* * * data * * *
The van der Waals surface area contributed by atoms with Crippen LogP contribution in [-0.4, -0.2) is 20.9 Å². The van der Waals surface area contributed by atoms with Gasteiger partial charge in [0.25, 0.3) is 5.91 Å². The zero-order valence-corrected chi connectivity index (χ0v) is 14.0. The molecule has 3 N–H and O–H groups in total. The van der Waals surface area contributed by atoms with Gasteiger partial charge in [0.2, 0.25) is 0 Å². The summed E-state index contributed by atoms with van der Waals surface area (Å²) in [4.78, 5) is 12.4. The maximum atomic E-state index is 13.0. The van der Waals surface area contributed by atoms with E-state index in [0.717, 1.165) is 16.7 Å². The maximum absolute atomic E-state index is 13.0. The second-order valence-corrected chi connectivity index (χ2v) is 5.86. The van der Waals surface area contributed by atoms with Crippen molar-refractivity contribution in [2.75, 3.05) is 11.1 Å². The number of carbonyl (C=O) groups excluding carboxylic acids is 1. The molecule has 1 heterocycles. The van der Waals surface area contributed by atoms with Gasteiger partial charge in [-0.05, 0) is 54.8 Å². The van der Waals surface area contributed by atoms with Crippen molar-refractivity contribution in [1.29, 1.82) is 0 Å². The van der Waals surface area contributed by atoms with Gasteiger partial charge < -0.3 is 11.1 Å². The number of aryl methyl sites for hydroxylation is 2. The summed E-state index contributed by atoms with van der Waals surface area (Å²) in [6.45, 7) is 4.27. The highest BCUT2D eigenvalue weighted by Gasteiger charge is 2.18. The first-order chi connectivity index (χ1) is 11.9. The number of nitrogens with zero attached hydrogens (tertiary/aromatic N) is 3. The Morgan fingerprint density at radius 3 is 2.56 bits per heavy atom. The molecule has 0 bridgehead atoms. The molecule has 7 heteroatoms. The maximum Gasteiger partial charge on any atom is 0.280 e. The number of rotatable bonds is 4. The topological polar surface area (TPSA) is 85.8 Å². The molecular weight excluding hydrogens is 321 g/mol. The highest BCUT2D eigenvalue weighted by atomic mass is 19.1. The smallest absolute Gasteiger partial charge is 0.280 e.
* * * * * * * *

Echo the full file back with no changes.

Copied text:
The van der Waals surface area contributed by atoms with Crippen LogP contribution in [-0.4, -0.2) is 20.9 Å². The van der Waals surface area contributed by atoms with Gasteiger partial charge in [0.25, 0.3) is 5.91 Å². The zero-order valence-corrected chi connectivity index (χ0v) is 14.0. The molecule has 3 N–H and O–H groups in total. The van der Waals surface area contributed by atoms with Gasteiger partial charge in [0.2, 0.25) is 0 Å². The summed E-state index contributed by atoms with van der Waals surface area (Å²) in [4.78, 5) is 12.4. The maximum atomic E-state index is 13.0. The van der Waals surface area contributed by atoms with E-state index in [0.717, 1.165) is 16.7 Å². The maximum absolute atomic E-state index is 13.0. The second-order valence-corrected chi connectivity index (χ2v) is 5.86. The van der Waals surface area contributed by atoms with Crippen molar-refractivity contribution in [2.75, 3.05) is 11.1 Å². The number of carbonyl (C=O) groups excluding carboxylic acids is 1. The molecule has 1 heterocycles. The van der Waals surface area contributed by atoms with Gasteiger partial charge in [-0.05, 0) is 54.8 Å². The van der Waals surface area contributed by atoms with Crippen molar-refractivity contribution in [1.29, 1.82) is 0 Å². The van der Waals surface area contributed by atoms with Gasteiger partial charge < -0.3 is 11.1 Å². The number of aryl methyl sites for hydroxylation is 2. The summed E-state index contributed by atoms with van der Waals surface area (Å²) in [6.45, 7) is 4.27. The highest BCUT2D eigenvalue weighted by Gasteiger charge is 2.18. The first-order chi connectivity index (χ1) is 11.9. The number of nitrogens with zero attached hydrogens (tertiary/aromatic N) is 3. The Morgan fingerprint density at radius 3 is 2.56 bits per heavy atom. The molecule has 0 bridgehead atoms. The molecule has 7 heteroatoms. The maximum Gasteiger partial charge on any atom is 0.280 e. The number of rotatable bonds is 4. The topological polar surface area (TPSA) is 85.8 Å². The molecular weight excluding hydrogens is 321 g/mol. The highest BCUT2D eigenvalue weighted by atomic mass is 19.1. The smallest absolute Gasteiger partial charge is 0.280 e.